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on January 12, 2018
This is an amazing book. I don’t know how it isn’t required reading in every American school. It exceeds any expectation, unless you’re expecting it to be anything less than stellar. In that case, prepare to be disappointed.

Barzun crafts such a web of change and continuity, and weaves in the themes he perceives throughout the era, such as INDIVIDUALISM, ANALYSIS, PRIMITIVISM. For any Christian wanting to engage the Western canon and culture, or for anyone at all wishing to do the same, this is a good start. Five stars. Well done, Mr. Barzun.

P.S. My book was used, had a minute amount of wear and tear, as well as what looked like a strange drop of metal, with a gold coloring, that I couldn’t pick at or pick it off. If anyone knows if this was perhaps a promotional or rare thing, and not just a product of the book’s last owner, I’d live to know!
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on April 23, 2018
Barzun is from a foreign country--not France, where he was born in 1907, but from the now distant cultural past where professorial erudition was to be admired and, as far as possible, emulated.

I'm old enough to remember when Barzun, Lionel Trilling, W.H. Auden, and numerous other "New York intellectuals" were role models for serious students of the liberal arts a.k.a. the humanities. They believed--and I still do--that knowledge of the past through the deep study of literature and the other arts, history, philosophy, political theory, theology, was the necessary condition for a person to achieve full humanity. It was a lifelong task, but also a lot of fun even if you had to sweat and strain to understand complex matters that the geniuses of the past and present concerned themselves with.

This has all gone now. Erudition has become at best a form of the higher "trivial pursuit", and university students waste their time writing theses about pop culture and inane views that are the detritus of post-modernist nonsense.

Barzun's book could be seen as a corrective to this cultural degeneration, but anyone who suffers from it won't get very far without dismissing him as a fussy "elitist" who's invincibly out of touch with the Important Issues of 2018.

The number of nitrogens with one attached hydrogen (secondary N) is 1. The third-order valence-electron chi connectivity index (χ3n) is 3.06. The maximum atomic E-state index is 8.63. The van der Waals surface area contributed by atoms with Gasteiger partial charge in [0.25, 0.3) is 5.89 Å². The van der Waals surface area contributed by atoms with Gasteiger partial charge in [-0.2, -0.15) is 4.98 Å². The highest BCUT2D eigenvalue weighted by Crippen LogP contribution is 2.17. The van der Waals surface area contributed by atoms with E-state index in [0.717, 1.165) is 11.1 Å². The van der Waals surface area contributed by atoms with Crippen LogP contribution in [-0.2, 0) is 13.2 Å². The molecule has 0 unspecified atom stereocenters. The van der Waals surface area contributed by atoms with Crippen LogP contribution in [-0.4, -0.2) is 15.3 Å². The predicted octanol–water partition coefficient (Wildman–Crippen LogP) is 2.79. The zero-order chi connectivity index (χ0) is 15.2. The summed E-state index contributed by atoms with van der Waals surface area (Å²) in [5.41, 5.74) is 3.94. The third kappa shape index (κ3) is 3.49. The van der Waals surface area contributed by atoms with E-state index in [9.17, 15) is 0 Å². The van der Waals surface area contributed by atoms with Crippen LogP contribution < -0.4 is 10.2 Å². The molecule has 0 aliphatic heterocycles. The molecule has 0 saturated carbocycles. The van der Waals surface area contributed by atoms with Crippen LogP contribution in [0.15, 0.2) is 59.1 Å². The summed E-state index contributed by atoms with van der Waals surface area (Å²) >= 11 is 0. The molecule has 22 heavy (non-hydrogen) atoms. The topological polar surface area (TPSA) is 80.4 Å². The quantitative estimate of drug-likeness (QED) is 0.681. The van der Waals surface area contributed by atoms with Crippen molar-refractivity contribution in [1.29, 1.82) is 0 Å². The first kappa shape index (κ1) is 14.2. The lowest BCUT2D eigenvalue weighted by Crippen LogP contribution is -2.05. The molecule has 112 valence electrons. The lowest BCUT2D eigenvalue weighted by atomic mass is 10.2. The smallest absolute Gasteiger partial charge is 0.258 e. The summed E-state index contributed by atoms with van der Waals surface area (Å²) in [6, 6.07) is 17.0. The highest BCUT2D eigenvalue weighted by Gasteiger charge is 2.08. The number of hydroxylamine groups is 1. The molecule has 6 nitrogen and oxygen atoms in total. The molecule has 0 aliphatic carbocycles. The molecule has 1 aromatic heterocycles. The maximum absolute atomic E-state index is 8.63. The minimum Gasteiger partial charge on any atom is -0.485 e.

Just think: this was a man who about 80 years ago dismissed the notion of "race" as a myth!
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on December 1, 2013
There have been many caustic comments about Barzun's seeming artistic and political conservatism. I don't see that and I am politically quite progressive.One thing he is doing, regarding the arts (one area discussed) is a call for standards- craft- not slovenliness and a return from the destruction of the anti-art of Dada and Du Champ.

A totally remarkable book, written by an erudite, educated man conversant with science, politics, philosophy, music and art. This book covers an arc from 1500 and Martin Luther to fin-de -siecle of the 20th century. It is attempt to answer the question- why we have the art culture and politics of each age and whether we are in decline.

It is a surprising page turner, and witty. Don't be afraid of the 800 pages- you will regret it's ending.

Most contemporary artists consider any criticism as reactionary and bourgeois- they reserve the right to shock, use any detritus as art and deface wall without boundaries. He explains that unfortunate trajectory with the onset of Dadaism and the destructive impulses born of World war One. Why one feel that graffiti must be "the peoples art- must they have something so cheap, so easily done with spray cans?

I don't agree with everything he says- but the book is an education. I recommend it to any artist at sea regarding his work ( most of us). It helps explains why beauty is in the dustbin.
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on March 23, 2018